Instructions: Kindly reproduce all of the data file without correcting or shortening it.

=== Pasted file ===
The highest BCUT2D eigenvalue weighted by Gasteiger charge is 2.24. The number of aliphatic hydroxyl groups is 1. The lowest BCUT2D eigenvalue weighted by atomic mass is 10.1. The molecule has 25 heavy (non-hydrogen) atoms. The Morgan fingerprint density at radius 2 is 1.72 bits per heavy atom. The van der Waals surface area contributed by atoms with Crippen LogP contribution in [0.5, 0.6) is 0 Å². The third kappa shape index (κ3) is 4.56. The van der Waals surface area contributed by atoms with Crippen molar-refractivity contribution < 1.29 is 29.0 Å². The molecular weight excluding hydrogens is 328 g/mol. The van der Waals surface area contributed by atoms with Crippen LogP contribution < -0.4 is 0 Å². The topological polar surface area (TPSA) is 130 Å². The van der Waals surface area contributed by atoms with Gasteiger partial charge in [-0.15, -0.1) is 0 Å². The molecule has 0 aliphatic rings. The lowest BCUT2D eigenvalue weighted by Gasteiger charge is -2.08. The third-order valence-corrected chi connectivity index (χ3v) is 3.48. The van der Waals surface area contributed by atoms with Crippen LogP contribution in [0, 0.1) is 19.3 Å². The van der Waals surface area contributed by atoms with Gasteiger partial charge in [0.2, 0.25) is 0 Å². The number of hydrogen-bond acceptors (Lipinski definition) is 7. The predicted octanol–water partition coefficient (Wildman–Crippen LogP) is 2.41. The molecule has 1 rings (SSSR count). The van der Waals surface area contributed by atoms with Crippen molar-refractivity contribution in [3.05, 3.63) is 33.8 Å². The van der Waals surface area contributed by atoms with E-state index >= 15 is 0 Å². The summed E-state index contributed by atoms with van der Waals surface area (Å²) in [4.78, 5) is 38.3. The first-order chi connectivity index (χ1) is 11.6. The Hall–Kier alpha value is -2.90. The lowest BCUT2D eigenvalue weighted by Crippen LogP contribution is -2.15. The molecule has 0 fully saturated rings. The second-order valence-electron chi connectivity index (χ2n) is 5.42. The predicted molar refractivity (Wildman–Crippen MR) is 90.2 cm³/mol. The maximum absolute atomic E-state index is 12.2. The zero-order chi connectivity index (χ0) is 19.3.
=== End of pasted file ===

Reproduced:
The highest BCUT2D eigenvalue weighted by Gasteiger charge is 2.24. The number of aliphatic hydroxyl groups is 1. The lowest BCUT2D eigenvalue weighted by atomic mass is 10.1. The molecule has 25 heavy (non-hydrogen) atoms. The Morgan fingerprint density at radius 2 is 1.72 bits per heavy atom. The van der Waals surface area contributed by atoms with Crippen LogP contribution in [0.5, 0.6) is 0 Å². The third kappa shape index (κ3) is 4.56. The van der Waals surface area contributed by atoms with Crippen molar-refractivity contribution < 1.29 is 29.0 Å². The molecular weight excluding hydrogens is 328 g/mol. The van der Waals surface area contributed by atoms with Crippen LogP contribution < -0.4 is 0 Å². The topological polar surface area (TPSA) is 130 Å². The van der Waals surface area contributed by atoms with Gasteiger partial charge in [-0.15, -0.1) is 0 Å². The molecule has 0 aliphatic rings. The lowest BCUT2D eigenvalue weighted by Gasteiger charge is -2.08. The third-order valence-corrected chi connectivity index (χ3v) is 3.48. The van der Waals surface area contributed by atoms with Crippen LogP contribution in [0, 0.1) is 19.3 Å². The van der Waals surface area contributed by atoms with Gasteiger partial charge in [0.2, 0.25) is 0 Å². The number of hydrogen-bond acceptors (Lipinski definition) is 7. The predicted octanol–water partition coefficient (Wildman–Crippen LogP) is 2.41. The molecule has 1 rings (SSSR count). The van der Waals surface area contributed by atoms with Crippen molar-refractivity contribution in [3.05, 3.63) is 33.8 Å². The van der Waals surface area contributed by atoms with E-state index >= 15 is 0 Å². The summed E-state index contributed by atoms with van der Waals surface area (Å²) in [4.78, 5) is 38.3. The first-order chi connectivity index (χ1) is 11.6. The Hall–Kier alpha value is -2.90. The lowest BCUT2D eigenvalue weighted by Crippen LogP contribution is -2.15. The molecule has 0 fully saturated rings. The second-order valence-electron chi connectivity index (χ2n) is 5.42. The predicted molar refractivity (Wildman–Crippen MR) is 90.2 cm³/mol. The maximum absolute atomic E-state index is 12.2. The zero-order chi connectivity index (χ0) is 19.3.